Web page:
I was recently discussing vendor management with a group of telecom, mobility, and IT management industry professionals. We were debating the efficacy of various tactics to reduce relationship friction that leads to inevitable separation if not resolved. Vendor scorecards, get well plans, scope of work revisions, technology upgrades, and many other topics were explored. It was a lively dialog.
One of the participants changed the trajectory of the conversation by asking: Has anyone ever separated from a vendor when there was no friction and the products and services worked as advertised? People paused and reflected. One after another said they had.
Then, she asked: Why? We no longer required their services. We upgraded our technology. We changed our strategy. Then, the statement that summarized the why’s was uttered: In each of these cases the vendors no longer delivered business value.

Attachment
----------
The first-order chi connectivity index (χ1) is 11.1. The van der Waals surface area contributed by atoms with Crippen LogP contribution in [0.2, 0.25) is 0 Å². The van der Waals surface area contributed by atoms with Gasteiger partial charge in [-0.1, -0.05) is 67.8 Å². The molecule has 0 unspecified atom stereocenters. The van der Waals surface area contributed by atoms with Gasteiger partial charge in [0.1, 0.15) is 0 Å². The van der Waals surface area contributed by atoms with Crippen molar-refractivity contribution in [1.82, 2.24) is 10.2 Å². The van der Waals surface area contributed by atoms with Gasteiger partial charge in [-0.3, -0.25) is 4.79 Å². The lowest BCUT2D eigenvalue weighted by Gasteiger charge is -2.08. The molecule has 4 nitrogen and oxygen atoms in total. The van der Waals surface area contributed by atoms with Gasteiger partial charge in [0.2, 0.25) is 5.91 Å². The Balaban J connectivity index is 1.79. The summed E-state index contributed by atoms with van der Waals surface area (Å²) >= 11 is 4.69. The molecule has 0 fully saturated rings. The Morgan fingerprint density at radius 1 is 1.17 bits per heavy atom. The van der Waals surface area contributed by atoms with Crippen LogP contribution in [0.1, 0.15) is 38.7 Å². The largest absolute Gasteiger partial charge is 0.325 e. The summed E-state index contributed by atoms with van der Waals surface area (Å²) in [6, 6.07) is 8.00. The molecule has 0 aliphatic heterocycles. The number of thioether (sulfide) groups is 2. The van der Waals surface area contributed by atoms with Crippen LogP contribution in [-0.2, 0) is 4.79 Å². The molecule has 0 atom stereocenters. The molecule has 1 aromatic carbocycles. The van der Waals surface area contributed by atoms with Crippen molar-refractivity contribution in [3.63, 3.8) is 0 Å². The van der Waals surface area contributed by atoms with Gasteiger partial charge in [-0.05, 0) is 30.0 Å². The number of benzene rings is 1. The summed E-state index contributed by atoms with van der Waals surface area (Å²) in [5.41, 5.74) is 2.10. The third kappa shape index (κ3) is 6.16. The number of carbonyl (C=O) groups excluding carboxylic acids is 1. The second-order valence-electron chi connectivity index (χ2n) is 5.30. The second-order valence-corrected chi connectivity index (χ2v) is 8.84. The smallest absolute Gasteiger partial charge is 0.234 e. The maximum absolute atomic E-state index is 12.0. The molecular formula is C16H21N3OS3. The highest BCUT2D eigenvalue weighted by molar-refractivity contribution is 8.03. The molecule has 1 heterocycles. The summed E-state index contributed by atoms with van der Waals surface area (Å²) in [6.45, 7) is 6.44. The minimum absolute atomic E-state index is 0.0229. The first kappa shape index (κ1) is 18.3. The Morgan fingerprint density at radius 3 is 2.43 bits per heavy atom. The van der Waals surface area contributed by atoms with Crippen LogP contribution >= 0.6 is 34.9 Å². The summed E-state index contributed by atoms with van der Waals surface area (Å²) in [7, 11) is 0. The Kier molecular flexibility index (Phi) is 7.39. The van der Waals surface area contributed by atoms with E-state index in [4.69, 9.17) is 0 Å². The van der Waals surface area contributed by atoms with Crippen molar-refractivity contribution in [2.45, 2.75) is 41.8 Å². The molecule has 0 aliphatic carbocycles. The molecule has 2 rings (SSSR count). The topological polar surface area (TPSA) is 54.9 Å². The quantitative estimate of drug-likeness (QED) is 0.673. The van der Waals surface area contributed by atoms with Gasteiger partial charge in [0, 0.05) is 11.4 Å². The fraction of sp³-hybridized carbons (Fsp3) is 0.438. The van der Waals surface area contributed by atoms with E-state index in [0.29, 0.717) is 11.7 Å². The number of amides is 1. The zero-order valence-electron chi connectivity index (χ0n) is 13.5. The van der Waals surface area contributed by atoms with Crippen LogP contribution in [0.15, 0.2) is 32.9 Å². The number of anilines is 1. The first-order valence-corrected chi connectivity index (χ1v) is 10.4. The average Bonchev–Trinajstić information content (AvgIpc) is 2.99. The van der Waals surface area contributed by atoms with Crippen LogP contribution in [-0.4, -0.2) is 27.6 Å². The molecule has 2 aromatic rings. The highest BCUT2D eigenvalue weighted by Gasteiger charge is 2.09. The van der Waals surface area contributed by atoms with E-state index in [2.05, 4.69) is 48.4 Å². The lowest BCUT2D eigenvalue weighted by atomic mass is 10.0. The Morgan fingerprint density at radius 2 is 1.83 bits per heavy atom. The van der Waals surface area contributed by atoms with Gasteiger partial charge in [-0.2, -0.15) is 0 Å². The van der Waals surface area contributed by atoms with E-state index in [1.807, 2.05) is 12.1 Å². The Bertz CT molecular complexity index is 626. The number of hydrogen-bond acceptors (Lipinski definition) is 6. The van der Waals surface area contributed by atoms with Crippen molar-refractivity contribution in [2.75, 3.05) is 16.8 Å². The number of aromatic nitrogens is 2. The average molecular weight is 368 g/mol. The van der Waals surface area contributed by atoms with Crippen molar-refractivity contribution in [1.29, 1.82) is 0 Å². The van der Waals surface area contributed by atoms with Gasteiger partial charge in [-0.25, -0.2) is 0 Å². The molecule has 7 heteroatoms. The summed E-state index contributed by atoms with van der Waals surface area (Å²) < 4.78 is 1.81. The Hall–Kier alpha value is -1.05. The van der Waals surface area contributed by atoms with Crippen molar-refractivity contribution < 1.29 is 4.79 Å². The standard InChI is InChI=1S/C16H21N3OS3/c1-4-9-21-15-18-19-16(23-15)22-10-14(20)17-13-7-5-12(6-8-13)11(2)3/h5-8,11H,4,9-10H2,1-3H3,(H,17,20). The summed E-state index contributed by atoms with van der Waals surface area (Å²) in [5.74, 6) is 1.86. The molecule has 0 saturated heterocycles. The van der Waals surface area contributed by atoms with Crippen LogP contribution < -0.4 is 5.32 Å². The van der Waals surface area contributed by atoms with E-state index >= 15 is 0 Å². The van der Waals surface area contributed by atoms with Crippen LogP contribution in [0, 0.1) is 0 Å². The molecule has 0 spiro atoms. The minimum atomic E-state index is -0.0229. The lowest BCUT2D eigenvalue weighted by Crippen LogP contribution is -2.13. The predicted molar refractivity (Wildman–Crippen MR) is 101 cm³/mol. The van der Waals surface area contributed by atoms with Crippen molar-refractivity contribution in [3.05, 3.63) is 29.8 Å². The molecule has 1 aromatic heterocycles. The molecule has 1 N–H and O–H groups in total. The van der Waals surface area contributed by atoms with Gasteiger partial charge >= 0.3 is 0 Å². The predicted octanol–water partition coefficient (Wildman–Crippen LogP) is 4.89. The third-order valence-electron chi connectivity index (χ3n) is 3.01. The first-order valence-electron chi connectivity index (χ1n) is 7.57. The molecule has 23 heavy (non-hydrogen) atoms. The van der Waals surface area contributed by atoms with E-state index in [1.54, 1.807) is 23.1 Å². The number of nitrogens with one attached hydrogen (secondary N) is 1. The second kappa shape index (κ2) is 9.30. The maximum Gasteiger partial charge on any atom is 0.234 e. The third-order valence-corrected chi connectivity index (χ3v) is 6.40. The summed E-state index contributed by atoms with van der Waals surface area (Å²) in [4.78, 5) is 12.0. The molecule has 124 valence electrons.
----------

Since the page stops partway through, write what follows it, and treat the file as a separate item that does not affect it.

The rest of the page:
As it turns out, lack of business value is a universal relationship killer. Lack of value can be caused by products and services that don’t work to spec or professional services that don’t perform as committed. Alternatively, everything could work exactly as advertised but the value delivered no longer meets the business needs.
Vendor managers know how to leverage various vendor management techniques to guide vendors towards optimal performance. In the end, though, business value delivered is the make-or-break factor for all business relationships and the most effective vendor managers understand how to translate and measure business value delivered by each relationship they manage.